Mollie has an injury on her back leg that is still oozing puss and is infected.  It was also covered in nasty mud.

Why aren’t there 13 horses?  One the old owner moved into the horse trailer, and the landlord found good homes for 4 of the others, making less of a burden on our shelter.  The old owner of the horses still has a lot of horses (about 30) on various properties that are in various stages of eviction since he chooses not to pay rent.  We have no doubt that in the very near future we will be asked to help with these horses too.  Thankfully the 8 that we rescued are all very safe now and the other 4 will have great homes.

When the horses were loaded up the old owner quickly rushed his truck in front of the only exit to the pasture, physically blocking our path to the highway.

The decision was made to cut the fence and drive through the landlord’s back yard.

Tawnee and Cathy were in the first rig.  The old horse owner stood in front of the truck, keeping them from driving onto the road.  This was the same person who threatened to shoot them.  Tawnee honked the horn…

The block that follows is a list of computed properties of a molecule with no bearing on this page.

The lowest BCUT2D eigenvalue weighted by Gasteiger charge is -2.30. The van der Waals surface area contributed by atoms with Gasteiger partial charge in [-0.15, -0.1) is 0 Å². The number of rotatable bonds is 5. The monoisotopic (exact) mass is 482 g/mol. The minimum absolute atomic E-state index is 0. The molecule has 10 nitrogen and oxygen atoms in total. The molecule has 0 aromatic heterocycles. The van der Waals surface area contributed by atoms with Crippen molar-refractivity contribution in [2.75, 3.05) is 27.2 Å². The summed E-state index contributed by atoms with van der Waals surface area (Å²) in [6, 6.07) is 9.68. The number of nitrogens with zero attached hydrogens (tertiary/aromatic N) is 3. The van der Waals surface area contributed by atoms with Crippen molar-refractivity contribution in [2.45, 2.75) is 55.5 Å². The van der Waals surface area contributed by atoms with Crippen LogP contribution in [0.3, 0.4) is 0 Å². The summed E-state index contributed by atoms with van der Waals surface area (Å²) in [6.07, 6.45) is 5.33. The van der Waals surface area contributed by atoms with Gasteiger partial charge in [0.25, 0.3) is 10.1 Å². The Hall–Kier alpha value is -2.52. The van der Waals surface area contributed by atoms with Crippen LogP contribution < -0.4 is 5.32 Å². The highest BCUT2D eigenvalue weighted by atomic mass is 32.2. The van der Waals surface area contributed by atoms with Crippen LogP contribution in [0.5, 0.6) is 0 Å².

He glared at Tawnee.

Stuff happened we cannot speak of at this time.  Tawnee was finally able to escape onto the road.  Jason was following in the van with the other horse trailer.  The guy laid down on the ground and kept trying to crawl under the van so he would get ran over.  The landlord physically had to keep pulling him back from crawling under the tires.

Finally they were on the road and breathing a huge sigh of relief.  The landlord called up…

The guy refused to move out of the road and was laying there.  An ambulance was called and went rushing by the rescue rigs.  The police finally showed up 2 hours later at the property.  The landlord asked us to please come back and file our report with the officer.

Every person had to be interviewed, it was a long and lengthy process.

Finally late into the night the horses were finally at a secure location safely tucked in for the night.  At this time we do not feel that the horses should be at the shelter.  We need to find homes for them as soon as possible, preferably far far away.

Thank you all for your support both financially and emotionally!